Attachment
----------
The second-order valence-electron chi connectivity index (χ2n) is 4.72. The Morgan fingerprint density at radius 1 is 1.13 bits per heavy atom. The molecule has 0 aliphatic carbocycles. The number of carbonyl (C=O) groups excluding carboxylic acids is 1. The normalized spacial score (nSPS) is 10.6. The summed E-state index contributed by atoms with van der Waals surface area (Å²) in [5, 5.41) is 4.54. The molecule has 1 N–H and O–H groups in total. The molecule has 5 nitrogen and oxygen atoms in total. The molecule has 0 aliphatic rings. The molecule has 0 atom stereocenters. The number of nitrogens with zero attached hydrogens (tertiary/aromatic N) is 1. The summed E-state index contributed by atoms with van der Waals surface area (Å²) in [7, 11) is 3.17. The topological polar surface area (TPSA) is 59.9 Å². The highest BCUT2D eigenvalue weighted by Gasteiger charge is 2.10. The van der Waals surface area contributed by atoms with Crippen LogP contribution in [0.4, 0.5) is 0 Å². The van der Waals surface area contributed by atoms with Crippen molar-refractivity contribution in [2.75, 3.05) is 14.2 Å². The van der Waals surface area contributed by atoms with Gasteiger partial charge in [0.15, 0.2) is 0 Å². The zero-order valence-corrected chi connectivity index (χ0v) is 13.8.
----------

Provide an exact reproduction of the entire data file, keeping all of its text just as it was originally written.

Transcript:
The second-order valence-electron chi connectivity index (χ2n) is 4.72. The Morgan fingerprint density at radius 1 is 1.13 bits per heavy atom. The molecule has 0 aliphatic carbocycles. The number of carbonyl (C=O) groups excluding carboxylic acids is 1. The normalized spacial score (nSPS) is 10.6. The summed E-state index contributed by atoms with van der Waals surface area (Å²) in [5, 5.41) is 4.54. The molecule has 1 N–H and O–H groups in total. The molecule has 5 nitrogen and oxygen atoms in total. The molecule has 0 aliphatic rings. The molecule has 0 atom stereocenters. The number of nitrogens with zero attached hydrogens (tertiary/aromatic N) is 1. The summed E-state index contributed by atoms with van der Waals surface area (Å²) in [7, 11) is 3.17. The topological polar surface area (TPSA) is 59.9 Å². The highest BCUT2D eigenvalue weighted by Gasteiger charge is 2.10. The van der Waals surface area contributed by atoms with Crippen LogP contribution in [0.4, 0.5) is 0 Å². The van der Waals surface area contributed by atoms with Crippen molar-refractivity contribution in [2.75, 3.05) is 14.2 Å². The van der Waals surface area contributed by atoms with Gasteiger partial charge in [0.15, 0.2) is 0 Å². The zero-order valence-corrected chi connectivity index (χ0v) is 13.8.